He mentions in many parts in the book that while it is hard to envision that Al Qaeda could successfully build or explode a nuclear weapon, he nonetheless accepts the idea that we should do everything possible to keep fissionable material off the market. Okay, how do you do that?

He believes that we should primarily attack terrorism through law enforcement means. Okay, how do you do that?

To the extent that we have a residual threat of terrorism, and there are systems that are valuable to us that could be attacked, whether transit systems or port system, to what extent do you protect them?

His solution is largely just to tell the American people, “Don’t worry be happy.”

He misses the opportunity to find the pragmatic middle ground that would help those who want to know how to effectively govern.


Let’s say someone plans to read this book, or already has. What book would you tell them to read next that would fill in the deficits you have pointed out in Mueller’s work?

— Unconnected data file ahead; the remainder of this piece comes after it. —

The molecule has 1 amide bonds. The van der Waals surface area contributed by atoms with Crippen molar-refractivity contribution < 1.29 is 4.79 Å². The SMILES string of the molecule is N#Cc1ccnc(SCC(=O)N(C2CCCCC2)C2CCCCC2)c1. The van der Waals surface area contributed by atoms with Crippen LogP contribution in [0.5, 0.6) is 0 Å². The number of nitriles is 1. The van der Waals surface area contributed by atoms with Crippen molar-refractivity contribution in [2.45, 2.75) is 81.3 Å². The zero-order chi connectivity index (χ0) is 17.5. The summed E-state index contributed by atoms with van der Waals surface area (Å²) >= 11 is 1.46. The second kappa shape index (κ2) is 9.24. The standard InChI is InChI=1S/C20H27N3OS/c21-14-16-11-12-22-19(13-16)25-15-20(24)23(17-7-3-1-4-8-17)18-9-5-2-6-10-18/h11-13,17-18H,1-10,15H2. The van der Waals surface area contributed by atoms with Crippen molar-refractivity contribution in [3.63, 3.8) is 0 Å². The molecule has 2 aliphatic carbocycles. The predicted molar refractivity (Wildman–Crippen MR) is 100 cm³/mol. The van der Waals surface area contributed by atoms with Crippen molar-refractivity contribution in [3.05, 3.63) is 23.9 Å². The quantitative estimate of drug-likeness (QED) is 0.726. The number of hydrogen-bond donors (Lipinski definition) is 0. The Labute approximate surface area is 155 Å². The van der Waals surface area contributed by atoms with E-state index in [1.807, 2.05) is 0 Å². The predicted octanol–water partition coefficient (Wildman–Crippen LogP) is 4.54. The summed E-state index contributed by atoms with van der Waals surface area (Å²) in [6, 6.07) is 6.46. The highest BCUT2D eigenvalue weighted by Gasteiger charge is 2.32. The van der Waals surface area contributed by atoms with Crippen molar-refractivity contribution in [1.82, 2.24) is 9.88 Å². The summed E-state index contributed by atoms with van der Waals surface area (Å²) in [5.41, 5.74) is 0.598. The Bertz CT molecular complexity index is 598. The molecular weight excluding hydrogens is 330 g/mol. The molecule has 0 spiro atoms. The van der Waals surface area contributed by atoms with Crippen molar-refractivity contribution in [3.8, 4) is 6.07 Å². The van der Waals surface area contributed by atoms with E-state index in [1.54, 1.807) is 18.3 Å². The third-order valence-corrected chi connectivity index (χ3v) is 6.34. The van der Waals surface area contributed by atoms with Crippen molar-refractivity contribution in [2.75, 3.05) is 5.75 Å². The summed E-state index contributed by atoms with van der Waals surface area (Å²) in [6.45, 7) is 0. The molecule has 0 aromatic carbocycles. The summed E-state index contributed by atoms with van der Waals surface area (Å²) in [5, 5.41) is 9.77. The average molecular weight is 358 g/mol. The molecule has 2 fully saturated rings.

It hasn’t been written yet—which is exactly a problem. We’ll get there eventually. I think that is a very good point at which to critique here.

Mueller offers a useful admonition that there is a serious risk that America will overreact if it hasn’t already. The next piece is—if we are able to maintain perspective that his is a serious issue but not an existential threat, and that the adversary is capable but not omniscient—what should we do? Where is the right balance?

That is missing from Mueller’s book and really is the logical next step in the development of our concept of homeland security. What are the enduring things we can do so that we can protect what is important to us, without stoking fears in the population?

Posted in Bush administration, Diplomacy, Foreign Policy, Homeland Security, Iraq, J.P. Crowley, John Mueller, Proliferation News, Terrorism | Leave a Comment »

India Goes Roos for Nukes: Has Bush’s U.S.-India Nuclear Gambit Failed?

Posted by K.E. White on January 24, 2007

President Bush, upon signing the India nuclear deal, told detractors that India becoming a stanch U.S. ally was well worth any unfounded proliferation concerns:American President George W. Bush and Indian Prime Minister Manmohan Singh